This is how Chester’s historic shot tower and lead works could look after being refurbished into apartments.
The landmark looks set to be renovated into 65 flats overlooking the canal.
It will cost £15m to transform the largest of the three remaining shot towers in the UK.
The grade-II listed tower and its iconic red brick will be maintained, but a new modern structure will be added with grey cladding.
Chester Shot Tower Ltd along with Whitecroft and Neptune Developments lodged their planning application in March and now it has been approved.
The design from architects Broadway Malyan aims to mix ‘authentic charm and contemporary design’ to create ‘Chester’s most desirable address’.
Whitecroft managing director David Giovanni said: “While the site has been met with some controversy over the past several years, we’re confident our plans will completely revive this former derelict site.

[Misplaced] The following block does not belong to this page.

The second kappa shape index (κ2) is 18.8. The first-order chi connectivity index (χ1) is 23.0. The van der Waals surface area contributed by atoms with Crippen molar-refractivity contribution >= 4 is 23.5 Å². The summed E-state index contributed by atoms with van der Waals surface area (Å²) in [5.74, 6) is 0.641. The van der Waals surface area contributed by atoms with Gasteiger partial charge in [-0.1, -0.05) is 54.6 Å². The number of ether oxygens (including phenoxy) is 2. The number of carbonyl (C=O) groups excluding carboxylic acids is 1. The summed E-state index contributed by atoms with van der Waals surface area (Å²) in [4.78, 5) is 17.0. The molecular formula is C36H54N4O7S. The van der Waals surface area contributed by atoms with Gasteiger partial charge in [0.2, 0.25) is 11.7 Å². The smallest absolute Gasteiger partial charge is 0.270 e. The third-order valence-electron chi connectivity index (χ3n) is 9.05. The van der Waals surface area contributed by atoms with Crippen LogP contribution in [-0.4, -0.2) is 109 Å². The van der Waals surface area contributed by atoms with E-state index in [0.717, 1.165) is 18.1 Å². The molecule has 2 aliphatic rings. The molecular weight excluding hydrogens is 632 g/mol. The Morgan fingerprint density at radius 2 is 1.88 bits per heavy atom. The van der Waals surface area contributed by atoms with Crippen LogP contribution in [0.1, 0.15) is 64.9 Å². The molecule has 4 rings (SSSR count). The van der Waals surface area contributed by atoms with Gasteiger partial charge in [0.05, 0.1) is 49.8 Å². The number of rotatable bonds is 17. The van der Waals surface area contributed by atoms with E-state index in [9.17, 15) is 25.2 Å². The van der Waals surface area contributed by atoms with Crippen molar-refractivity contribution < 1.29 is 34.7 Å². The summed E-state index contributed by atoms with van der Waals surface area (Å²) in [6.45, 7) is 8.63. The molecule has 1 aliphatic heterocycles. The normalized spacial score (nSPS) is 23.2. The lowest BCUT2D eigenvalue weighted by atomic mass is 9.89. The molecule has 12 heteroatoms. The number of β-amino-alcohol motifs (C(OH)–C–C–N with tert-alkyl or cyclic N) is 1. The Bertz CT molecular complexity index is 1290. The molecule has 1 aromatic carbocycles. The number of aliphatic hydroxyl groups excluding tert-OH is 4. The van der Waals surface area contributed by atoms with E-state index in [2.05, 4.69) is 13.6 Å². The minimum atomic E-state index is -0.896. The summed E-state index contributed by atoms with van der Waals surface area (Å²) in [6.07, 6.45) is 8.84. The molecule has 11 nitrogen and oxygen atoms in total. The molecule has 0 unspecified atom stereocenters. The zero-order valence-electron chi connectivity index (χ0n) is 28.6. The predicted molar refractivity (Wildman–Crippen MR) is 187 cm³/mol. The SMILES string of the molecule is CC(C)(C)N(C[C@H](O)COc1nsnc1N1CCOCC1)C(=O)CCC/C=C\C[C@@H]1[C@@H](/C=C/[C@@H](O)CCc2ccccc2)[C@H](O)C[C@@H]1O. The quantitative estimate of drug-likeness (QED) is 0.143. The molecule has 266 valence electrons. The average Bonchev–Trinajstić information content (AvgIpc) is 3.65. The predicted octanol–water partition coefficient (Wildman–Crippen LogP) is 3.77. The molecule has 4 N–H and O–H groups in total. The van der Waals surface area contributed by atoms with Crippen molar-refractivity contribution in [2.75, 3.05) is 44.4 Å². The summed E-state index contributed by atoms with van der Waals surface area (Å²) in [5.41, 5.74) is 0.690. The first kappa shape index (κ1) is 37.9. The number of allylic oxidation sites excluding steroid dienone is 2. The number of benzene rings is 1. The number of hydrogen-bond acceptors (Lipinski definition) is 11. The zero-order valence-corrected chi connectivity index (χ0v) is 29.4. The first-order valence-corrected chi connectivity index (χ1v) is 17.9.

“Throughout the pre-planning phase, Whitecroft has actively engaged with local resident groups and the local ward councillor to discuss our proposals.
“We’re pleased our plans received a positive reaction and have now, after seven long months, gained planning approval.
“Despite its previous history, people are keen to see this scheme actually delivered and while we understand the development will be met with some apprehension, we hope our intentions to restore and preserve this key landmark building is met with enthusiasm.”
Approval was granted for a scheme which included flats and shops in October 2012.
But while the adjacent business quarter and Waitrose store were developed, the shot tower was left untouched.
Whitecroft’s fresh application took out the retail element.
In total there will be 65 flats, 56 in two new-build contemporary wings and nine luxury apartments in the restored lead works.
In addition, the scheme features 22 on-site car parking spaces and 43 in the undercroft of one of the apartment blocks.
The vast £15 million transformation will include three multi-level tower passageways and an imposing 168 ft ceiling.
There will also be a heritage interpretation centre within the base of the shot tower which went on fire in December, caused by criminal activity according to the applicants.
This centre would explain and show off the history of the tower, the industrial processes employed and even offer tours.